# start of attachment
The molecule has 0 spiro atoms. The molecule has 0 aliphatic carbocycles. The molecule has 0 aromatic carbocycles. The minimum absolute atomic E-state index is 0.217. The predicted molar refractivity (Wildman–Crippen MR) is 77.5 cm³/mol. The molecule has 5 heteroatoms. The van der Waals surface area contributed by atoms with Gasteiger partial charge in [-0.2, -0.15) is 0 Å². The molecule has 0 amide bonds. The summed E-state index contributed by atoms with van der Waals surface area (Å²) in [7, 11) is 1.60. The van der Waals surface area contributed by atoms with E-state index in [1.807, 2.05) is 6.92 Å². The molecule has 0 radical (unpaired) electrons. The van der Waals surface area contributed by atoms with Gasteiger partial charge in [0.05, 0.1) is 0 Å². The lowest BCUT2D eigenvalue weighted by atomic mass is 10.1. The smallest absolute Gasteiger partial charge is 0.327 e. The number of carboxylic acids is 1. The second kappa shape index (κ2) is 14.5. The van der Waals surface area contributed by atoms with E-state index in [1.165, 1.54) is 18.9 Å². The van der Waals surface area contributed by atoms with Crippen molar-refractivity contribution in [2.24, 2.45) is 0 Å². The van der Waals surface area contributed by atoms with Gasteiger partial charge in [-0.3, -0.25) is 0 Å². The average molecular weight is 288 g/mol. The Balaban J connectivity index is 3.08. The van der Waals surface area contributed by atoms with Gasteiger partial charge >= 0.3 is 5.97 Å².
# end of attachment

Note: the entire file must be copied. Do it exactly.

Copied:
The molecule has 0 spiro atoms. The molecule has 0 aliphatic carbocycles. The molecule has 0 aromatic carbocycles. The minimum absolute atomic E-state index is 0.217. The predicted molar refractivity (Wildman–Crippen MR) is 77.5 cm³/mol. The molecule has 5 heteroatoms. The van der Waals surface area contributed by atoms with Gasteiger partial charge in [-0.2, -0.15) is 0 Å². The molecule has 0 amide bonds. The summed E-state index contributed by atoms with van der Waals surface area (Å²) in [7, 11) is 1.60. The van der Waals surface area contributed by atoms with E-state index in [1.807, 2.05) is 6.92 Å². The molecule has 0 radical (unpaired) electrons. The van der Waals surface area contributed by atoms with Gasteiger partial charge in [0.05, 0.1) is 0 Å². The lowest BCUT2D eigenvalue weighted by atomic mass is 10.1. The smallest absolute Gasteiger partial charge is 0.327 e. The number of carboxylic acids is 1. The second kappa shape index (κ2) is 14.5. The van der Waals surface area contributed by atoms with E-state index in [1.165, 1.54) is 18.9 Å². The van der Waals surface area contributed by atoms with Crippen molar-refractivity contribution in [2.24, 2.45) is 0 Å². The van der Waals surface area contributed by atoms with Gasteiger partial charge in [-0.3, -0.25) is 0 Å². The average molecular weight is 288 g/mol. The Balaban J connectivity index is 3.08. The van der Waals surface area contributed by atoms with Gasteiger partial charge >= 0.3 is 5.97 Å².